Now we’re going to bring across all the stuff we’ve developed with the car wheel for the last three, four years in terms of manufacturing and design back into the next generation of carbon bike wheels.
Do you guys have partnerships with motorcycle OEM’s? Is there an avenue like that to produce wheels for high-end products directly for manufacturers?
Currently, we carry the motorcycle stuff for racing and aftermarket. We’re not doing any OEM stuff. We don’t have that repeatability in the production process to meet their quality-assurance standards. It’s too much labor.
The new process with the car wheels, which we’ve already started, has met several OEM’s requirements, and we’ve got several OEM projects under development. On the car side, we are already doing the OEM stuff. We are targeting moving into partnerships with major motorbike OEM’s over the next two or three years. We’ve got an idea who we want to target and who we want to work with. As you know, BMW has already developed their own carbon wheel on the HP4 Race, as has Ducati with the Superlegerra. We are looking to more so get into that over the course of the next 12-24 months as we get ourselves to proper serial production of our motorcycle wheels.
Is the way BMW makes a carbon wheel different to how Dymag does it, or is it a similar process?
I believe there’re two core issues in making any carbon wheel. One is how you put the fiber and what type of fiber you put into the dies. The second is do you use what we call prepreg, where the resin is already infused into the material, and then you put it in an autoclave and cure it, or do you resin-inject them.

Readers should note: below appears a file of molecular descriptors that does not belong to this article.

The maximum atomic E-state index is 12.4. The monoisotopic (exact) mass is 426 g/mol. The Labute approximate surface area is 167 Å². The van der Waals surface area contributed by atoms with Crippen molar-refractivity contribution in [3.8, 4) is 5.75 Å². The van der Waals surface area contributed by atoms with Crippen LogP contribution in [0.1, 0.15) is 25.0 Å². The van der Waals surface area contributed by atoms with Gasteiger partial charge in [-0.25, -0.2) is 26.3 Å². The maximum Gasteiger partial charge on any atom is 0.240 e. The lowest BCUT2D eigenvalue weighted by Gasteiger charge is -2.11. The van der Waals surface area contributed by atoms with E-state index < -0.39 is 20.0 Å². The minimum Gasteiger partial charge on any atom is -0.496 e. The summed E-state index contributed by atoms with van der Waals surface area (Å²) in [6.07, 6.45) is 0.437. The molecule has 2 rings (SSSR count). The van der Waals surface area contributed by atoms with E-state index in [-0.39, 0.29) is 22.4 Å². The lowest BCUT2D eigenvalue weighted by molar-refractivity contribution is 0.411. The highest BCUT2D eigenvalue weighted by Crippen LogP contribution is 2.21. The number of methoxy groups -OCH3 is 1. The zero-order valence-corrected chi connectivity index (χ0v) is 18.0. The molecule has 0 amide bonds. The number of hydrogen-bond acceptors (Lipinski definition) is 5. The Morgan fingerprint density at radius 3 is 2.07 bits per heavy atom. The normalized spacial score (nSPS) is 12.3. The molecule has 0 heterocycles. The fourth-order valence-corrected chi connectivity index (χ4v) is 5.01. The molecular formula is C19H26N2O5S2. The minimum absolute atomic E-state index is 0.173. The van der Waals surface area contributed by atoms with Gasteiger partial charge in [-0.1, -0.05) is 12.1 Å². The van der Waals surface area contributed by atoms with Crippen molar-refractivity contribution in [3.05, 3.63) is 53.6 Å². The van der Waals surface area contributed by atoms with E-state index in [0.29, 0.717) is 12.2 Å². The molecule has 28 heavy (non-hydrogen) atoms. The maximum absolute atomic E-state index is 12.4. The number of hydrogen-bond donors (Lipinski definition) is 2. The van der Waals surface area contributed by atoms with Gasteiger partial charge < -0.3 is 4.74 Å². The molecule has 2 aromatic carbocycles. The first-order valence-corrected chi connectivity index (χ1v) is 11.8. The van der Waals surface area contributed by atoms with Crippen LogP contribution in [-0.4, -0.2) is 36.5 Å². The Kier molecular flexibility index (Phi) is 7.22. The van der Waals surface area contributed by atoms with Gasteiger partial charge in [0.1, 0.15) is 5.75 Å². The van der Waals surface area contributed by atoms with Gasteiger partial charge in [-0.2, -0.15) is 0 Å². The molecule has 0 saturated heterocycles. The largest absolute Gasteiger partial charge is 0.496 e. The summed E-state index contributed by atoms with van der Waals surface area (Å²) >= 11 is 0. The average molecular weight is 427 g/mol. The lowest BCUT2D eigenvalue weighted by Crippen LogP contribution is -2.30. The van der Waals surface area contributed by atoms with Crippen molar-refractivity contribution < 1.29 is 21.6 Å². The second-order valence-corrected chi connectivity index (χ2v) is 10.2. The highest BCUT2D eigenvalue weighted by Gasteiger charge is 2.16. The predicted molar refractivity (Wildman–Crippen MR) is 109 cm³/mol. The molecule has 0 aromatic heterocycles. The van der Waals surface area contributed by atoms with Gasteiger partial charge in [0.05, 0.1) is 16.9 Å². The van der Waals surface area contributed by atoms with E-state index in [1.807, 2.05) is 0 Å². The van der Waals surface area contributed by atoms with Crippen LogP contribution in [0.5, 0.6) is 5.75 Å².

We use a resin-transfer molding technology, which means we lay out the fibers dry. We lay them out in the form of pre-fabricated material, what we call tri-axial or bi-axial materials, which are later dried into the die—this is the car wheel—the die is then closed and we inject. That’s called RTM—Resin Transfer Molding. That is our chosen technology for mass production.
There is a prepreg technology, which is used for low-volume manufacturing. BST uses prepreg. It’s a good technology, but it requires autoclaves, which is capital intensive, and it’s also quite labor-intensive.
I think what you’ll see now whether with car wheels and potentially motorbike wheels—the BMW wheel is going this direction as well—is a move towards Resin Transfer Molding.
How long does it take to make a carbon wheel in total? That was one of the things BMW were very vocal about that they could pump out wheels quickly. How long would it take for you guys to make a wheel?
There’s pumping out wheels very quickly, and there’s pumping out wheels really quickly. There are parts of the process that they clearly do very quickly. Our total process is very slow. It takes about eight hours per wheel, per die, to make a wheel today.
But we’re about to transform that with the way we’re going to make our wheels, when we get them down to minutes. But then of course what you’ve got to remember is it’s not just about making the wheel. Then you’ve got all the finishing and the coatings and all the assembly stuff. That adds a lot of labor and time to the process.
How have you found the take-up rate of aftermarket wheels in production motorcycle riding? Not in terms of racing, because racing it’s an obvious choice, but in terms of production bikes and street riding?
I would say 75-80 percent of all our production is going into aftermarket for the carbon wheels, where with our forged-aluminum wheels we’re about 75 percent racing. There’re two reasons for that. One is that carbon wheels and magnesium wheels are banned at WorldSBK level.
A lot of series around the world, like the TT, British Superbike, Japan Superbike, they’ve all banned magnesium and carbon on the grounds of cost.
So therefore, forged-aluminum wheels are very, very dominant in racing, whereas in the aftermarket, people are looking for something different. Obviously, they’re more expensive, but that’s where we see people looking for the carbon-fiber wheel. The benefits are substantial but the costs are increased.
Structurally, is the carbon wheel inferior to the forged aluminum wheel?
No. It’s purely around cost. All the testing we’ve done on our carbon wheels proves our wheels are as strong or stronger than the aluminum equivalent, but between 25-50 percent lighter.